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The euro slipped on Tuesday after European Central Bank Governor Jean-Claude Trichet said he shares the view that a strong dollar is in the interest of United States, a comment taken by some market players as showing frustration over the dollar's relentless fall and also an attempt to talk up the currency.
Trichet also told two Finnish newspapers he does not see any significant second-round inflation, prompting traders to dump euro long positions against the dollar, although many traders think the dollar will remain under pressure from a perception that the U.S. central bank is far more reluctant to tighten its policy any time soon.
"I don't take it lightly that Trichet is talking about the dollar rather than the euro. European policymakers became alarmed when the euro rose above $1.45 in 2007 and they started to rein in the dollar's fall," said Minori Uchida, a senior analyst at the Bank of Tokyo-Mitsubishi UFJ, adding that the world's policy-makers are increasingly worried about the dollar's fall.
"In the Group of Seven (G7) statement right after the dollar index hit a record low in March 2008, the G7 said it was concerned about currency moves. The U.S doesn't necessarily want to cheapen the dollar against the euro and the yen. Its target is China. So I wouldn't be surprised if there were international moves (to stem the dollar's fall)," he added.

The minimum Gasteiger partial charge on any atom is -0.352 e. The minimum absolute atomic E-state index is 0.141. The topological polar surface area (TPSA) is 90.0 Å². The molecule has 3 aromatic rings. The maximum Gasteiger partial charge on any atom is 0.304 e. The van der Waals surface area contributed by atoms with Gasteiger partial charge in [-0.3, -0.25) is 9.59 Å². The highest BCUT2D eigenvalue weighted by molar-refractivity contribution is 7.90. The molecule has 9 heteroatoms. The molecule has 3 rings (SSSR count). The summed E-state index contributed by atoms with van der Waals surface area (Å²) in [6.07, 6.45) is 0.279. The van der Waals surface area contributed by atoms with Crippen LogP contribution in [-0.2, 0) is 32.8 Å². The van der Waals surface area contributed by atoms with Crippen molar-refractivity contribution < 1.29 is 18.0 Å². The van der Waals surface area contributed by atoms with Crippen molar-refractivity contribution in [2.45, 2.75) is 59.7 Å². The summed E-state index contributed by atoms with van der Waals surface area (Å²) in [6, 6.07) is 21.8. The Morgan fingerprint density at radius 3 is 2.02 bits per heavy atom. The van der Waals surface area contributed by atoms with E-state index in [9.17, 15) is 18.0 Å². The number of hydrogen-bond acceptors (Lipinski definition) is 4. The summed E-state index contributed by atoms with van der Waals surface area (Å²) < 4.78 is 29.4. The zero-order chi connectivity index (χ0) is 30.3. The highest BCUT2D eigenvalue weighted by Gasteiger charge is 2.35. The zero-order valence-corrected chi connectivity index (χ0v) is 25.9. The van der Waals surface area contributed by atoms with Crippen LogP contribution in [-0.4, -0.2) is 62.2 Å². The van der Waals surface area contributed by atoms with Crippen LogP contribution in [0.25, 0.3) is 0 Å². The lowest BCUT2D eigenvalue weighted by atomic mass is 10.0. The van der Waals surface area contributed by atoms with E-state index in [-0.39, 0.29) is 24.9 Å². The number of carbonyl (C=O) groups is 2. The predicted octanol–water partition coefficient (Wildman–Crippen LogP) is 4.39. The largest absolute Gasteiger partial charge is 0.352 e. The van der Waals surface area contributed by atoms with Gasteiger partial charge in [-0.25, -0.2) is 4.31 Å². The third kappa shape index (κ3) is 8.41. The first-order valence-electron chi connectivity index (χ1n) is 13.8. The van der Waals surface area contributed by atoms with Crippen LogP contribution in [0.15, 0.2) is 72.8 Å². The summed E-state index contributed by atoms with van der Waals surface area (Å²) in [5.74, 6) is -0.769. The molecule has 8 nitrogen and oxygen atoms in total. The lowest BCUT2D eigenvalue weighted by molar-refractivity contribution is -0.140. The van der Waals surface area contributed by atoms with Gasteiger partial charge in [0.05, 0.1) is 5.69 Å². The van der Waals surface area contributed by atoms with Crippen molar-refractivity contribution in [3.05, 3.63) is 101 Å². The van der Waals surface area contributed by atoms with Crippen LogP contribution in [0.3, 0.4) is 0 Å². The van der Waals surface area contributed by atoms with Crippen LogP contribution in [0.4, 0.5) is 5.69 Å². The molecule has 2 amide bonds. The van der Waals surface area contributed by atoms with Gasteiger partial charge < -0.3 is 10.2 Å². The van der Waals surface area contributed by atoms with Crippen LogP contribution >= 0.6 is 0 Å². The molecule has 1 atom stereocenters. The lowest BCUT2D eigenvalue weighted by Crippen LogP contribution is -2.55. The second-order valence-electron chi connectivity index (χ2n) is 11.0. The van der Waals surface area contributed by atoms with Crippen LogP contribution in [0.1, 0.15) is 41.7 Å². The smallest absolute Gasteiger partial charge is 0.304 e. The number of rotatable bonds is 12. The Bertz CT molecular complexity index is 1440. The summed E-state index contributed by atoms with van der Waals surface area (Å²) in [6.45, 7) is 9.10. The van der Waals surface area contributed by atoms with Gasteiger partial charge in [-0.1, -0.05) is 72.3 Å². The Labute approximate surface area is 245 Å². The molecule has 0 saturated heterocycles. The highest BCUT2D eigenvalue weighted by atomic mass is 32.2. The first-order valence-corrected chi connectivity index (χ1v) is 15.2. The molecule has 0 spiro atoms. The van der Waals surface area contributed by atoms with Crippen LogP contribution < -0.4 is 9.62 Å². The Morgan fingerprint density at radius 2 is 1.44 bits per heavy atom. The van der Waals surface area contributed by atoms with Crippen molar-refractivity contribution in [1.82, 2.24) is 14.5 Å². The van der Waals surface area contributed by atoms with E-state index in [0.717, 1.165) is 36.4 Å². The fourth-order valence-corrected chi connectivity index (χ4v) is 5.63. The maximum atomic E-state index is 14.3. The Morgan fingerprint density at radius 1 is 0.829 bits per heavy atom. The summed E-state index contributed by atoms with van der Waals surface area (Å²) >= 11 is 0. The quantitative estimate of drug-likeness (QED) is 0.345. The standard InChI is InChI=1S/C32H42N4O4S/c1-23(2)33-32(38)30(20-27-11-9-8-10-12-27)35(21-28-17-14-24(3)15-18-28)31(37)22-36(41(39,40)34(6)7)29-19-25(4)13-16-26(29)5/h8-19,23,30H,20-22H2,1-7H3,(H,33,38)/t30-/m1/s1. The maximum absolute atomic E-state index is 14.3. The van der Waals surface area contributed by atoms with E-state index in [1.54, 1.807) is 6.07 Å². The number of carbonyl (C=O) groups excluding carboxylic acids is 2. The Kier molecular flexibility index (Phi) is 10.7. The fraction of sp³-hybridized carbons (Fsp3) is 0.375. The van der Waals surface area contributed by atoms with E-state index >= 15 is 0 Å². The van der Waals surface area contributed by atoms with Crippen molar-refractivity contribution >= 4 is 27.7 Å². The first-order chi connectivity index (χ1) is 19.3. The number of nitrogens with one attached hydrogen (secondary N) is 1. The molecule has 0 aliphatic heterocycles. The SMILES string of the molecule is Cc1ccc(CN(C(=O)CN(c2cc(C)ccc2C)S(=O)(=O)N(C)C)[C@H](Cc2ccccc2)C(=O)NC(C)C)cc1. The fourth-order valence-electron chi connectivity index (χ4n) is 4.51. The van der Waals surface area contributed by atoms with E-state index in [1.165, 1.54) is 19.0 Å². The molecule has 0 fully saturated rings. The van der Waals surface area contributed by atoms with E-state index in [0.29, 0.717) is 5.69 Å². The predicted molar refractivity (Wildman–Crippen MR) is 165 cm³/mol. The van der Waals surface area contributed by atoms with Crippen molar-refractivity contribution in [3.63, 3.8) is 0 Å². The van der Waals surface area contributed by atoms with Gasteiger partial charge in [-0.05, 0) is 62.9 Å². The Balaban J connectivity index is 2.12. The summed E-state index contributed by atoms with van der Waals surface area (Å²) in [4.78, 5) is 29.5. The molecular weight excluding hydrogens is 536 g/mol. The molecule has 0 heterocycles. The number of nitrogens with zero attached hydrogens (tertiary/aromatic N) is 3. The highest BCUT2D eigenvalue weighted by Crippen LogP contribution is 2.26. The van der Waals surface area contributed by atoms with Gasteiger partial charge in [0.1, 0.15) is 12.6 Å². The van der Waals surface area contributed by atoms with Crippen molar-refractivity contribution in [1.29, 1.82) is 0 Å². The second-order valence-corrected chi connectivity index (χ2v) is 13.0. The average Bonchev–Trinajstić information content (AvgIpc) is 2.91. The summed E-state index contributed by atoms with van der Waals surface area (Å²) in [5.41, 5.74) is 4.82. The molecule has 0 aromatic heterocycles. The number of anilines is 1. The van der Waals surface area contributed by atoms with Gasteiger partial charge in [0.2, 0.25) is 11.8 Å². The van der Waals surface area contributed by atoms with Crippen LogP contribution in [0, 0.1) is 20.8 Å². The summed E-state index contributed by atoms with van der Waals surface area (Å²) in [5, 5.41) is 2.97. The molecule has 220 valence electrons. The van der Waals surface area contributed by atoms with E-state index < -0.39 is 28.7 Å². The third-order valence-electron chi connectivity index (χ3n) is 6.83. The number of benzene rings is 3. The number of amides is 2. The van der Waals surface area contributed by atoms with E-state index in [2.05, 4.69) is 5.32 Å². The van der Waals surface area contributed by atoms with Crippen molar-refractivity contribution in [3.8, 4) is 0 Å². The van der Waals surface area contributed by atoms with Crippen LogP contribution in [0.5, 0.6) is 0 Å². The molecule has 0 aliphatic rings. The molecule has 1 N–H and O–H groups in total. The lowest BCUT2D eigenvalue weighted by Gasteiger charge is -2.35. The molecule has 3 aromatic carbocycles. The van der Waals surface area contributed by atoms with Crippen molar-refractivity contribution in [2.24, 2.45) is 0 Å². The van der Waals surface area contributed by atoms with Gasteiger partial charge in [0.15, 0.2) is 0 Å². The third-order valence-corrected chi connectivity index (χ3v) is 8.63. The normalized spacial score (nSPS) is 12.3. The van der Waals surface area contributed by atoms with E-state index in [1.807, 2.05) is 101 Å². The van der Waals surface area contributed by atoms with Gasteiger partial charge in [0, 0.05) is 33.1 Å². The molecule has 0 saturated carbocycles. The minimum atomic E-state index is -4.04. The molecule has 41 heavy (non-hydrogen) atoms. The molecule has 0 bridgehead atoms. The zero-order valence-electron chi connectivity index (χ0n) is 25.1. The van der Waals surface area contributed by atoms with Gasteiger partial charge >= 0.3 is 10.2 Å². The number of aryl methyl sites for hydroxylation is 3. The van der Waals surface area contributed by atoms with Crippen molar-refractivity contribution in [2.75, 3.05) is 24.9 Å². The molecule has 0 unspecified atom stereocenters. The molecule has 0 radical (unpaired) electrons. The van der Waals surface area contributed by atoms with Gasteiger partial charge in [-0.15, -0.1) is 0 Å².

The dollar rose 0.3% against a basket of major currencies to 74.190, pulling away from a three-year low of 73.735 hit last week.
Despite the dollar's gain on Tuesday, many market players think the U.S. currency will remain fragile given the perception that the Federal Reserve will be in no rush to unwind its easy monetary policy.
The Fed is expected to say it will stick to its plan to complete a $600 billion bond-buying programme in June at its two-day policy meeting starting on Tuesday, with the focus on the post-meeting news conference by Fed Chairman Ben Bernanke on Wednesday - the first regularly scheduled news briefing by a Fed chief in the U.S. central bank's 97-year history.
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